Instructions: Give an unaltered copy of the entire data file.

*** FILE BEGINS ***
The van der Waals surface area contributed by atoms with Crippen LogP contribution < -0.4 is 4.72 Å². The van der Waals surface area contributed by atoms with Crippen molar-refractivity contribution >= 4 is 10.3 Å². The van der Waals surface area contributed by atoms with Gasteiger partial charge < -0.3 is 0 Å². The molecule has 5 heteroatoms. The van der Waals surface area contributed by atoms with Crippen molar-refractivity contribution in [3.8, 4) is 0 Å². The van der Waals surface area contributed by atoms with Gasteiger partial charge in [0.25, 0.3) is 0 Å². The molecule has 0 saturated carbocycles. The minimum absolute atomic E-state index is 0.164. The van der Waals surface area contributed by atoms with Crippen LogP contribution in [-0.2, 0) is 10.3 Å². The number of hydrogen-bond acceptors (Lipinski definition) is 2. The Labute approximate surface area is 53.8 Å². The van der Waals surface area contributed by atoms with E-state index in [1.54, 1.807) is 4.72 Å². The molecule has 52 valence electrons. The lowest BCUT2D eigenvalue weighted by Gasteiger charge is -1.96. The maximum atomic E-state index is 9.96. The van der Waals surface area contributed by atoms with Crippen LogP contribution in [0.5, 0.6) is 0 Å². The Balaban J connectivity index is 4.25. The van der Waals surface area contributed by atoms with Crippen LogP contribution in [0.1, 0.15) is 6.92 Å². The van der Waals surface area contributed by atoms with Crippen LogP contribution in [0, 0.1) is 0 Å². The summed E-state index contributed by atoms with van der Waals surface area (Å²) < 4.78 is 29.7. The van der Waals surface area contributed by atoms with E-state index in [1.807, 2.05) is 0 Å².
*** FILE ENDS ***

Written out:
The van der Waals surface area contributed by atoms with Crippen LogP contribution < -0.4 is 4.72 Å². The van der Waals surface area contributed by atoms with Crippen molar-refractivity contribution >= 4 is 10.3 Å². The van der Waals surface area contributed by atoms with Gasteiger partial charge < -0.3 is 0 Å². The molecule has 5 heteroatoms. The van der Waals surface area contributed by atoms with Crippen molar-refractivity contribution in [3.8, 4) is 0 Å². The van der Waals surface area contributed by atoms with Gasteiger partial charge in [0.25, 0.3) is 0 Å². The molecule has 0 saturated carbocycles. The minimum absolute atomic E-state index is 0.164. The van der Waals surface area contributed by atoms with Crippen LogP contribution in [-0.2, 0) is 10.3 Å². The number of hydrogen-bond acceptors (Lipinski definition) is 2. The Labute approximate surface area is 53.8 Å². The van der Waals surface area contributed by atoms with E-state index in [1.54, 1.807) is 4.72 Å². The molecule has 52 valence electrons. The lowest BCUT2D eigenvalue weighted by Gasteiger charge is -1.96. The maximum atomic E-state index is 9.96. The van der Waals surface area contributed by atoms with Crippen LogP contribution in [0.5, 0.6) is 0 Å². The Balaban J connectivity index is 4.25. The van der Waals surface area contributed by atoms with Crippen LogP contribution in [0.1, 0.15) is 6.92 Å². The van der Waals surface area contributed by atoms with Crippen LogP contribution in [0, 0.1) is 0 Å². The summed E-state index contributed by atoms with van der Waals surface area (Å²) < 4.78 is 29.7. The van der Waals surface area contributed by atoms with E-state index in [1.807, 2.05) is 0 Å².